What is even more astonishing is that at the time Shakespeare created Portia, not a single woman had ever received a laureate from a university. Though there were educated women, the first woman in the world to be awarded a Ph.D. degree after a public examination was a Venetian, Elena Cornaro Piscopia, who received a Doctorate of Philosophy on June 25, 1678. Elena's father, Gian Battista Cornaro, was a powerful Venetian nobleman who was not permitted to marry her mother because she was a commoner, though he repeatedly tried to legitimize his family -- even the nobility was subject to restrictions on their lives by the Venetian Republic. As the daughter of a man of great wealth, Elena's brilliance was admired and honored throughout Europe. In fact, we can also commemorate the 332 anniversary of Elena's death, which will be tomorrow, July 26.

And, of course, there is the eternal question of Shylock demanding his pound of flesh, and whether or not The Merchant of Venice is anti-Semitic.

Antonio & Bassanio - Photo: Mirco Toffolo
To me, we should also examine the character of Bassanio, a Venetian nobleman who schemes to marry Portia, a wealthy heiress, to get out of debt. Bassanio hits up Antonio, his beloved friend, for the cash to pose as a contender. Antonio's funds are all tied-up in ships at sea, but he agrees to guarantee a loan -- which is where Shylock, the Jewish money-lender comes in. If it weren't for Bassanio's duplicitous behavior in the first place, who uses not only his best friend, but his own wife to solve his financial problems, Shylock would never have come into the picture.

The evening began with a Kaddish, a hymn of praises to God in the Jewish prayer service, which the audience was asked to stand and recite in Italian. The main goal of the Federazione delle Associazioni Italia-Israel is to help people learn about the cultural, political and social life of the State of Israel, and to foster the development of friends with Italy.

The narration of the condensed story of The Merchant of Venice was in both English and Italian, as was the program, so the audience could follow the dialogue, which was all in English. I studied Shakespeare many years ago, and was thrilled for the opportunity to hear the Bard's words in English, in Venice, where the play is set.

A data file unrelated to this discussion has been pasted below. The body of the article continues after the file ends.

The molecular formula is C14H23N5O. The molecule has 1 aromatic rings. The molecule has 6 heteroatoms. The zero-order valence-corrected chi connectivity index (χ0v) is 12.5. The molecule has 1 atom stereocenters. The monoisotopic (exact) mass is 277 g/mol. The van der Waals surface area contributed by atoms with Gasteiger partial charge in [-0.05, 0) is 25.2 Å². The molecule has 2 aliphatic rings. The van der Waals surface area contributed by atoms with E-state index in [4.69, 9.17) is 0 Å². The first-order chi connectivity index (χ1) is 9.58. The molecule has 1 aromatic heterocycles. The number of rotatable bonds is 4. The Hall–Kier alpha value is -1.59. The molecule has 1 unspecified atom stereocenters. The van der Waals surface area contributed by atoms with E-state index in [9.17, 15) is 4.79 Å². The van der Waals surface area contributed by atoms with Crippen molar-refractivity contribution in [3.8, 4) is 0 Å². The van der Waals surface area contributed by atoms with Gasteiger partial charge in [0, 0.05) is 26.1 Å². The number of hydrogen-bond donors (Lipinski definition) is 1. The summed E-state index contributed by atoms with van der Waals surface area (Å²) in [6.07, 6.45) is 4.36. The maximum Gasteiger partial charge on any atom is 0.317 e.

After the show, we were treated to a delightful array of Merchant of Venice-themed food, a cocktail dinner with nibbles named things like "Three chest of gold, silver and lead" -- skewers of chicken, guinea fowl and goose; "Mirth and laughter" -- mixed fried fish; and Artichokes à la Shylock, washed down by Pommery Brut Royal Kosher Champagne.

Photo: Mirco Toffolo
The Merchant of Venice at the Danieli was one of several performances set to take place this year in Venice, the city where Shakespeare set the play.

On Wednesday, July 27, Ruth Bader Ginsburg, the US Supreme Court Justice herself, will play the presiding judge in Shylock's Appeal, a mock trial set in the actual Venice Ghetto that will reconsider the judgment against the Jewish money-lender. Six performances of The Merchant of Venice will be presented in the Ghetto from July 26 to 31.  In a side event, Ginsburg will chair the bench of five jurists who will hear Shylock's 2016 appeal. I have always adored Ruth Bader Ginsburg, and am eager to learn how the appeal is resolved.

UPDATE July 28, 2016: You can read the article by Rachel Donadio in the New York Times to learn the result of the mock appeal: Justice Ruth Bader Ginsburg Presides Over Shylock's Appeal.